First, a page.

Deal with the weight, but I actually agree with the first (though somewhat tactless) anonymous poster - I know food and emotions are very intertwined, but can I say how very much I have benefitted from divorcing the two a bit and dealing with the weight as a physical and hormonal issue and the emotional seperately? It gave me permission to still be beautiful and happy, even while dealing with my biological issues. I was giving myself way too much mental flogging and giving the scale far too much value in connecting my self worth and happiness to my appearance. I see you doing the same.

Anonymous said...

Reading your article was very interesting as I feel like I'm having a bit of an identity crisis along with my weight loss. I, too, have lost a significant amount of weight, met my now husband and during the dating years gained it all back and more. He met me as "normal me" and then had "fat me". Luckily for me, he loves regardless of what the scale says. Now I'm back to being a more normal weight me and I don't quite know what to make of this person who runs 5ks, tries to make exercise a priority more days than not, and tries to eat whole foods, not processed. Who am I? I tried on clothes the other week and when they were fitting comfortably in a smaller size, it sorta freaked me out. I now, it's a good place to be, I'm not trying to be a complainer while successfully losing/maintaining...I just wanted to acknowledge the difficulty with identity...who is this person? Thanks for sharing your journey.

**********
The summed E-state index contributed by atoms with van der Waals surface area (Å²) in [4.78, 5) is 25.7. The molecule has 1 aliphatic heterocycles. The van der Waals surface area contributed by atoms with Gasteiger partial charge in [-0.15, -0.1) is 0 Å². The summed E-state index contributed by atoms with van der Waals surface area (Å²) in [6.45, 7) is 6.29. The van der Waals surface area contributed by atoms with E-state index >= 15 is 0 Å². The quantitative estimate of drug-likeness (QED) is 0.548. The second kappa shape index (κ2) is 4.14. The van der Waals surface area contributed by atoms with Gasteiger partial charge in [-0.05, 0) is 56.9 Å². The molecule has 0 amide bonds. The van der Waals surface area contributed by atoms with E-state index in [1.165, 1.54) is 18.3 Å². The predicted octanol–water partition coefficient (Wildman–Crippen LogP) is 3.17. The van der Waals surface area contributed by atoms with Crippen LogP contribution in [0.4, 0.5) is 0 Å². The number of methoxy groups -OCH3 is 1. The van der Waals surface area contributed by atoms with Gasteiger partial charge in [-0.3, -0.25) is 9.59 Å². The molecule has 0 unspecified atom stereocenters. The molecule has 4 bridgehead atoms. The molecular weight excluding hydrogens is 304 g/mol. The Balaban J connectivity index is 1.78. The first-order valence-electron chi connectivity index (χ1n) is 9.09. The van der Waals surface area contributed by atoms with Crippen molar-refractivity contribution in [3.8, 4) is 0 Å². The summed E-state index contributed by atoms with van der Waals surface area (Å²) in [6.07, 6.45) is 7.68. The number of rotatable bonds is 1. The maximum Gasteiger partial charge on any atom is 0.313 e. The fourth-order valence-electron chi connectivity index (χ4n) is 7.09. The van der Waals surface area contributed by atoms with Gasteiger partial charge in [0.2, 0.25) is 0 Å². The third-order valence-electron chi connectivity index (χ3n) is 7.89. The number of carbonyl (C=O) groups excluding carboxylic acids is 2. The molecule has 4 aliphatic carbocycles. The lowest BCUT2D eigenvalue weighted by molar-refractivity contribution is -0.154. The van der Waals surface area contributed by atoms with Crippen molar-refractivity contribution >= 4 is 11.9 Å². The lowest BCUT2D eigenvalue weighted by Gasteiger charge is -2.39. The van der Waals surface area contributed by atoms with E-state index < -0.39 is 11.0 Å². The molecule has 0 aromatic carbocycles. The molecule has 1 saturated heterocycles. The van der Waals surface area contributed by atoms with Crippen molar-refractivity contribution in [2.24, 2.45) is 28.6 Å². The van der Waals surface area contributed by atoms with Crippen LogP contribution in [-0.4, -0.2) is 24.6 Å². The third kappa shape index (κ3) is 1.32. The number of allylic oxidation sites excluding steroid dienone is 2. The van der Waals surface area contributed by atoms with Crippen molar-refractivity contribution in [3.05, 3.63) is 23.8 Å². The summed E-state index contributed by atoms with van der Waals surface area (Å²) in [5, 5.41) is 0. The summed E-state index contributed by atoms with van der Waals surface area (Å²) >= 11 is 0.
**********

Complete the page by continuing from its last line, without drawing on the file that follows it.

Anonymous said...

I think we tend to worry about what other's think far more than we need to. Most people are pretty focused on themselves.

timothy said...

i dont think weight ever has much to do with pysics it's truly, for me, an indicator about how i'm valuing me at this moment in time. we all know how to be thin but our emotions over-rule our gosh darn heads. once you get rid of the emotional baggage the physical baggage will drop off too! just keep at it darlin i know you'll figure it out cause you're smart and resourseful too! xoxoxoxoxo

LHA said...

I have been both very obese and pretty much normal, seesawing through my adult life. It is amazing how people treat you differently when you are a more normal weight! It is a gift beyond belief when that happens and you can feel part of the majority of people who aren't ashamed to walk into a room.

I also find that I treat myself with more respect when I am smaller. That I can do something about! There is no reason to feel shame for gaining weight. It did not turn you into a bad person overnight or cause you to change who you are inside. For me, finding a way to feel good about even "fat me" is helpful in controlling eating because too much grief and sorrow over how we feel about ourselves can sure lead to a binge.

Lyn, don't be ashamed and don't give up! You are still quite a bit lighter than when you started this journey and you have so many great things going for you. I'm pulling for you and the rest of us too!

Karen said...

The beauty of multiple weight loss and maintenance attempts is that you know what does work and what does not.